News & Press

Interview with Paula on iamnotjerry.com December 17th, 2010

 

j: What prompted you to become a singer songwriter and who were your influences?
 
pc: It was a natural evolution of loving singing, having enough talent and support, wanting to write my own stories, faith and sheer determination.  My influences are (not just were) singers, instrumentalists;  writers/thinkers, singer/songwriters: of influence: Aretha Franklin, Maria Callas, Nat King Cole, Chaka Khan, Annie Lennox, Dolly Parton, Ella Fitzgerald, Tina Turner, Sarah Vaughn, Stevie Wonder, Betty Carter, Michael Jackson, Al Green, Donny Hathaway, Billie Holiday…
 
Instrumentalists of influence: Miles Davis, John Coltrane, Cannonball Adderly, Philly Joe Jones, Carlton and Aston Barrett, Al Jackson, my band..
 
Writers/thinkers of influence: Herman Hesse, Jane Goodall, Zora Neale Hurston, Carl Jung, Thich Nhat Hanh, Maya Angelou, Alice Walker, Gloria Steinam, Rumi, Yogi Bhajan, The Dalai Lama, Suze Ormon, Daniel Goleman, James Hollis, Ghandi…
 
Singer/Songwriters of influence: John Lennon, Joni Mitchell, Peter Gabriel, Kate Bush, Bill Withers, Bob Marley, Paul Simon, John Denver, Marvin Gaye, Neil Young, Stevie Wonder, Dolly Parton.
 
BUT MOST OF ALL MY INFLUENCES ARE MY PARENTS AND NATURE.
 
j: After your success in the 90’s with 3 critically acclaimed releases, Grammy Awards and The Dawson Creek mania , you took an 8 year hiatus. Please comment on that time and it how impacted your decision to return to touring/new record. (Ithaca)
 
pc: Well I only won one Grammy!  Maybe one day there may be another (God willing!) It was part self-sabotage in feeling discomfort with the spotlight, part heeding the inner voice which told me I needed to stop focusing outwardly so much and have a child, share my path. I didn’t expect or truly want that to turn into eight years, but such is life. I still feel sad about it sometimes and work on acceptance. Lots of personal challenges happened then, preventing me from making the albums I had in my heart;  from re-emerging. I’m trying to do that now that I’m in a good place in life, and sure enough flights and hotels are still not glamorous or fun. I believe in my new album “Ithaca”. It is grand. I try to be unafraid and express some grandiosity amidst the humbler organic moments. I admire Beethoven, Van Gogh – big romantic thick strokes of paint, vision, fury. Who sings like Maria Callas anymore? Who makes rock like they did in the 70′s? It’s kind of a lost art in today’s world. The hiatus was important for me. I am more centered, humbler and happier. Even if the career is humbler, I have a much richer inner and personal life. I think that’s apparent live.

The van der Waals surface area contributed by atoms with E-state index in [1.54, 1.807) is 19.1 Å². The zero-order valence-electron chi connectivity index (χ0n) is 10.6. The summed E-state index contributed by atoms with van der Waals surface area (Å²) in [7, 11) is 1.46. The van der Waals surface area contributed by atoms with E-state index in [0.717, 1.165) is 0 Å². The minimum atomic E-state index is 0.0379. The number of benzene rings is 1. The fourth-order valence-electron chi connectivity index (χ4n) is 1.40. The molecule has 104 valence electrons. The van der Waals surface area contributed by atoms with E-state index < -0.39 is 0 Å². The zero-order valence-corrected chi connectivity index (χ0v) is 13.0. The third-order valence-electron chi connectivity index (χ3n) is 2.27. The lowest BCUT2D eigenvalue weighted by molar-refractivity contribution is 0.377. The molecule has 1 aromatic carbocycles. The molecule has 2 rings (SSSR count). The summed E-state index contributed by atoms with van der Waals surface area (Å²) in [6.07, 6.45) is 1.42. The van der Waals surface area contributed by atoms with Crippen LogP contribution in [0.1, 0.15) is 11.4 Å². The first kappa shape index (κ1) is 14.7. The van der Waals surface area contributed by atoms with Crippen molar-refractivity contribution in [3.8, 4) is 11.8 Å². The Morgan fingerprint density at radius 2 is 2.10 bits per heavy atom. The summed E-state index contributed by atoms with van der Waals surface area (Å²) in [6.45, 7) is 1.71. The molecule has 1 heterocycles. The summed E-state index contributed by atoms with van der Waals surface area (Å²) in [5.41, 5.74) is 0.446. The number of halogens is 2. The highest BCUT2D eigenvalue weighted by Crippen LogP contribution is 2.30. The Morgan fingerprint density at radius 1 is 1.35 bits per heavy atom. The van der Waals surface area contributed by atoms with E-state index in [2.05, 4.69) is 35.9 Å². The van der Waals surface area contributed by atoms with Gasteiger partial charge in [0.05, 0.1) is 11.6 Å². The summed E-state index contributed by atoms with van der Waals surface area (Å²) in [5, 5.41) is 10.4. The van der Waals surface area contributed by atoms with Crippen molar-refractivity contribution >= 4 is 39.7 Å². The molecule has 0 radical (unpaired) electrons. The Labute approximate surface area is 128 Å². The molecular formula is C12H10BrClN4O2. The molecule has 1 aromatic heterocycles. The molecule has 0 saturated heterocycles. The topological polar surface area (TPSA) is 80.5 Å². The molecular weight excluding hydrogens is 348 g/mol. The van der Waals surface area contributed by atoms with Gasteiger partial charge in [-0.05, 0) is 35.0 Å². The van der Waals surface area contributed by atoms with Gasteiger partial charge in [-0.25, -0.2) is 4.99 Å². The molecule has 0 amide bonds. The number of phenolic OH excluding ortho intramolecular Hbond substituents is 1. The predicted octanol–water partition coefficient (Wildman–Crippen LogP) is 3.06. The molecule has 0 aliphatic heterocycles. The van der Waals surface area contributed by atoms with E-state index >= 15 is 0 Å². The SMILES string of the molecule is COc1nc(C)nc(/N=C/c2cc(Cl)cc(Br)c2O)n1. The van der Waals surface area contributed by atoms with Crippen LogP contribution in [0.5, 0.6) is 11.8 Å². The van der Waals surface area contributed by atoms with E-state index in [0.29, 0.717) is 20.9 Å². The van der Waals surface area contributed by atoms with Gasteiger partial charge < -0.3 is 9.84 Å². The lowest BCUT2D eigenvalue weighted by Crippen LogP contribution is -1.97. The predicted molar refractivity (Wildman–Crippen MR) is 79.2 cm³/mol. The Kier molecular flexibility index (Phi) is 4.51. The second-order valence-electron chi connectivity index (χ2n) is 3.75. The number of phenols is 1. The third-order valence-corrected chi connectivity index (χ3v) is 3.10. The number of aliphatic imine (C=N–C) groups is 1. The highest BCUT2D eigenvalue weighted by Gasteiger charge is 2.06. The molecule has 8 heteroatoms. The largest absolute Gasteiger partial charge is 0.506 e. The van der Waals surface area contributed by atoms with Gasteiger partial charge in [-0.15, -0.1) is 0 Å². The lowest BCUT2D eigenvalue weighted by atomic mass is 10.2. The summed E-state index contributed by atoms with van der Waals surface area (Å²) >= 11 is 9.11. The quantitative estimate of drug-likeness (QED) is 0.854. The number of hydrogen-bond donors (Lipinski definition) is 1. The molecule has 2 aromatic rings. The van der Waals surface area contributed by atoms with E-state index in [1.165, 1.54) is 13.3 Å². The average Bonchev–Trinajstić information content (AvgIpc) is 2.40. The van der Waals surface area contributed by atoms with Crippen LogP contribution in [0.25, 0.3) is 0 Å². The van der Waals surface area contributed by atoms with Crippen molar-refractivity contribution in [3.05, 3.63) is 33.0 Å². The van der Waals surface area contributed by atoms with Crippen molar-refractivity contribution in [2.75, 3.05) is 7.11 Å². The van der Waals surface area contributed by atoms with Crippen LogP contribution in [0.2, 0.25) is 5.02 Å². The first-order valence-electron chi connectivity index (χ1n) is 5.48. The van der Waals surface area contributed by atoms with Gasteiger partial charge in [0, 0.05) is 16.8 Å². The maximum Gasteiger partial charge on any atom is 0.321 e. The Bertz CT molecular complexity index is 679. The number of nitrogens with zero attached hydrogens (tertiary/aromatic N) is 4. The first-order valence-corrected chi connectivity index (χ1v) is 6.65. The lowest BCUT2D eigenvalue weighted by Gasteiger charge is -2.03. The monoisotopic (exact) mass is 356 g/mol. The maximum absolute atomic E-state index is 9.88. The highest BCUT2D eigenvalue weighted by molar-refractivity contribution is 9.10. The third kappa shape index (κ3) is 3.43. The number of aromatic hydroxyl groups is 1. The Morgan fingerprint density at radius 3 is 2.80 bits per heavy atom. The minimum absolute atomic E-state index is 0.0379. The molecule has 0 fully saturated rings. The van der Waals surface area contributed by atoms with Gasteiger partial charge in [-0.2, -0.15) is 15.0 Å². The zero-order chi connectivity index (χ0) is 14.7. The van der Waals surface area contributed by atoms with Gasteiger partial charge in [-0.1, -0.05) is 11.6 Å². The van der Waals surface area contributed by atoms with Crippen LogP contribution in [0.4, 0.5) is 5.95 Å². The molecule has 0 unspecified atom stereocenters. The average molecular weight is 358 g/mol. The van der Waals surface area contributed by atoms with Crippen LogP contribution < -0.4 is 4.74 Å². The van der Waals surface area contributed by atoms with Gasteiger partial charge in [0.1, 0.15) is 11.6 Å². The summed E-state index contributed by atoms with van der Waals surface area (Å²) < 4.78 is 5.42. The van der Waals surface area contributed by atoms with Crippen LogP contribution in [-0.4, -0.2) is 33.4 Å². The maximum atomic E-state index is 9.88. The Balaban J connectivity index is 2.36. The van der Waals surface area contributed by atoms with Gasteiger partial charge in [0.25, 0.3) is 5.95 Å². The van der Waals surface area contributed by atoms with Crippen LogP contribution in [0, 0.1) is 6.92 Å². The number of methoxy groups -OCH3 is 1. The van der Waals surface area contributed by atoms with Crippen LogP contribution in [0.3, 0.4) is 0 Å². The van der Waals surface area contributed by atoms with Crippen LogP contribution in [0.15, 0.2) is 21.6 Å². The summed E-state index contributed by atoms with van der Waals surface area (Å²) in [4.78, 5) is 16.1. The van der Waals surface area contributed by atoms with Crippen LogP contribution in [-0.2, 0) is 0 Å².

j: Imanotjerry focuses on ”live Music.” Tell us about your current tour. Who is in the band and how does touring differ from the 90’s? What do you like best about the live performance? 
 
pc: Actually, I thought a lot about my touring of old before I started performing for “Ithaca”. I was working with a larger band for awhile in support of “Courage” and it was very rich. But I yearned to hearken back to the lean muscularity of the power trio (which I did a lot in the mid-90′s.) There’s something creative that happens when we all have more space to inhabit. I like the open-ness of no bass, allowing the left hand of the piano to really ring. And what my guitar players do with all that space is divine. I love space. I love live music. It’s all about those fleeting, precious moments one shares with an audience, really.
 
My current band is:
Drums: Ben Wittman and sometimes Tony Mason
Guitar: Steve Elliot and sometimes Ben Butler, Kevin Barry or Mark Goldenberg.
 
j:  What new artists are you are listening to and do you get to attend their live shows?
 
pc:  It’s hard for me extract from my hermitude when I’m home. I’m such a nester and generally in need of re-fueling between shows, so I’m not chasing down the latest artist, sorry to say. I’m reflective and love discovering new work that inspires, though. I really love Ray LaMontagne (even though he’s not so new.) I know most of the band – they were my band, too. I love that Ray’s a humble New Englander who followed his courage to sing. I wish Amy Lee (from Evanescence) would release a solo album of more organic music. I’d love to see her in that context and I think her voice is extraordinary. I know they must be out there, but I feel there are very few artists who own the whole package of writing from their own passionate, unique perspective in a beautiful way AND singing in a passionate, unique, beautiful way.  I’m wanting badly to see Rufus Wainright live but I haven’t had the chance.
 
j:  If you could change one thing in the music industry and it would become a reality, what would that be?
 
pc: I would go back in time and prevent the passage of the Telecommunications Act of 1997 under Clinton. I saw the effects firsthand. When I started, independent radio was more widespread. DJ’s could play what they wanted. They’d play Aimee Mann next to Chaka after Jeff Buckley and Miles Davis. Now that the law has passed, a very small handful of major corporations own the vast majority of radio in America. Now there’s a KISS, a MIX etc. in every city. And the play list is all the same. One or two people dictate that playlist. Which in turns homogenizes musical literacy and consciousness in our society. Now people ask, “What KIND of music do you like?” That question makes me want to barf. It should be “What ARTISTS do you like?” We don’t know how dumbed down we’re becoming because a few businesses want to BRAND us according to the demographic tuned into that radio or tv station. It’s all about selling some products, which makes the music superfluous wallpaper. That is so wrong. I’m not here to sell perfume or be on a fricking reality show. I am dedicated to music and will stand with the few artists that are in it for the long run, for the worship of music.